In June 2011, the Company broke ground for a new 10th location in Grand Blanc Township on Holly Road.[22] Three other sites have been selected for new locations: Fenton, Lapeer and Lapeer Road, Davison.[23] In October the Holly Road location opened.[24]

One opened in a gas station in Mount Morris in February 2012.[8] In August 2012, Dortch filed and received approval for a site plan for a joint Halo Burger-Subway location on Belsay Road in Burton.[25]

In January 2013, Halo Burger's Fenton location moved to a former Burger King building on Leroy Street.[26] A new Brighton, Michigan location was scheduled to open in May in Livingston County and would have been their first location in the Metro Detroit area.[27] In March, Dortch announced plans for 5 Oakland County locations: Troy, Clarkston, Novi, Bingham Farms and Farmington Hills and an East Lansing location to open this year along with the existing announced Brighton location.[28] The joint Halo Burger-Subway Burton location opened March 27.[29] On February 5, Dortch Halo Enterprises sued a Grand Blanc man who is using @haloburger Twitter handle since 2009 and has been unwilling to turn the handle over to the company with out payment. The man's defense is that he is not using it commercial, Twitter handles are first come first serve and the "Halo Burger" trademark was supposedly rejected by the U.S. Trademark Office for being too similar to another trademark.[30] Dortch Halo dropped the lawsuit to "prevent more controversy." in April.[31] On May 8, the Halo Burger in Clarkston opens, its first in Oakland County[32] with a shift to fast casual format with no drive-through in its Oakland County locations.[33] On October 6, Ferndale and Rochester locations were revealed to be under construction along with four others already announced[2] with the Frandor Shopping Center, East Lansing location opening up on the 7th.[34]

Menu[edit]

  • Q.P.: Original called the Kewpee,[5] its name is a phonetic of that name and has been served since 1923 and of its size, a quarter pound hamburger. The burger consisted of flat bottom bun with deluxe toppings (mayo, lettuce, tomato) originally, and now it includes ketchup, mustard, pickle, onion, lettuce, tomato, and mayonnaise. This still today remains one of the Halo Burger's most popular sandwiches,[5] especially with olives.[35][36]
    • Olive Burger - a Q.P. with olives[37]
  • Boston Cooler - with Vernor's Ginger Ale[36][38]
  • Specialty burgers[32]
    • Original Olive Burger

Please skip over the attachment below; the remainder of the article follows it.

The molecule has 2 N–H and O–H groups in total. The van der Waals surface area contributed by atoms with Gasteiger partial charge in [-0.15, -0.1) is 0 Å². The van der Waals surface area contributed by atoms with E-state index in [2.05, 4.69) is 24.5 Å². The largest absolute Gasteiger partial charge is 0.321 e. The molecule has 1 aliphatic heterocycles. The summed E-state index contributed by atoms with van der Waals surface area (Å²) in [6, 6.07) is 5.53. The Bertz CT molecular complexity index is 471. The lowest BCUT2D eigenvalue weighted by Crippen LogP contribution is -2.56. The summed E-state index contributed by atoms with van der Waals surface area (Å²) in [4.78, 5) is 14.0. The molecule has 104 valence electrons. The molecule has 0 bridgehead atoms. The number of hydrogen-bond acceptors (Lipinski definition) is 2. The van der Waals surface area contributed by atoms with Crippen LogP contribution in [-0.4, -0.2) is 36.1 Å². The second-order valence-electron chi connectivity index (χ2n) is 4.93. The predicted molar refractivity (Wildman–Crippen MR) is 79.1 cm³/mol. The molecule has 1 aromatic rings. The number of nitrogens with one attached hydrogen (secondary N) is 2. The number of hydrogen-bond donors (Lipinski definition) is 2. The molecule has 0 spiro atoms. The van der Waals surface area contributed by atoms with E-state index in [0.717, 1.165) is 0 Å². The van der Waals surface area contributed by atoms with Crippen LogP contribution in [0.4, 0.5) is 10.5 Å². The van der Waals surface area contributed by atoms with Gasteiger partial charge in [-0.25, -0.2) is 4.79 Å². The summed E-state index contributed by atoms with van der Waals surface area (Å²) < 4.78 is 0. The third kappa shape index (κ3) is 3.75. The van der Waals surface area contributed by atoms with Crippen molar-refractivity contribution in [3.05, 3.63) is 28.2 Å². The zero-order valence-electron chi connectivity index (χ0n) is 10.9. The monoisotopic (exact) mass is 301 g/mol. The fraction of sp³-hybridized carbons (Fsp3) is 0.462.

• BLT Cheddar Burger
    • Hula Burger
    • Thai Burger
    • Marsala Brie
    • HaloPeño Burger[29]
  • hot dogs - supplied by Koegel
  • Coney dog - Flint style
  • salads
    • Grilled Chicken Caesar
    • Cobb - with applewood smoked bacon
    • Greek - with kalamata olives and beets
  • turkey burger - Jennie-O[37]

Notable location[edit]

The Downtown Flint location was previously Vernor's Retail Store and Sandwich shop built in 1929. A Vernor's Ginger Ale mural (including the ginger ale's gnome mascot) covers the adjacent Greater Flint Arts Council building and was painted by John Gonsowski. The restaurant's interior iron railing still contain large wrought V's.[38]

Awards[edit]

  • 1978 Top 100 United States Burgers by a national radio survey[39]
  • 1983 Voted Flint's #1 hamburger by a Flint Journal Newspaper survey[5][39][40][41]
  • 2000 Voted Michigan's #1 hamburger by a Detroit News Reader Survey[5][39][41]
  • 2011 Best Hamburger of Genesee Readers' Choice Awards, The Flint Journal[39]

References[edit]

  1. ^ a b Jacobson, Marc. (September 16, 2013) Halo Burger celebrates 90th anniversary. ABC12.com. WJRT. Accessed November 1, 2013.
  2. ^ a b c Skid, Nathan (October 8, 2013). "Eat to grow: Burger chain looks to surround region with Halo havens". Crain's Detroit Business. Retrieved November 1, 2013. 
  3. ^ "Contact Us". dortchenterprises.com. Dortch Enterprises, LLC. Retrieved 3 June 2011. 
  4. ^ Rauschert, Jeff (01/03/2011). "New owner says Halo Burger will stay the same". NBC 25 News. Retrieved 3 June 2011. 
  5. ^ a b c d e f g h i j k Rauschert, Jeff (2010-12-28). "Halo Burger to be sold by Thomas family to Dortch Enterprises". NBC 25 News. Retrieved 3 June 2011. 
  6. ^ "Halo Burger". Trademarkia.com. Trademarkia, Inc. Retrieved 20 April 2012. 
  7. ^ "Trademarks of Dortch Halo Enterprises, LLC". trademarkia.com. Trademarkia, Inc. Retrieved 20 April 2012. 
  8. ^ a b Fonger, Ron (March 19, 2012). "Halo Burger opens 11th location in Mt. Morris Township". Flint Journal. Retrieved 20 March 2012. 
  9. ^ Turner, Kris (December 29, 2010). "Thomas family saddened to hand over Halo Burger". The Flint Journal. Retrieved 5 April 2012. 
  10. ^ Whit Smyth (2010-01-24). "Kewpee Hamburgers - Lima, Ohio". Nation's Restaurant News. Retrieved 6 February 2011.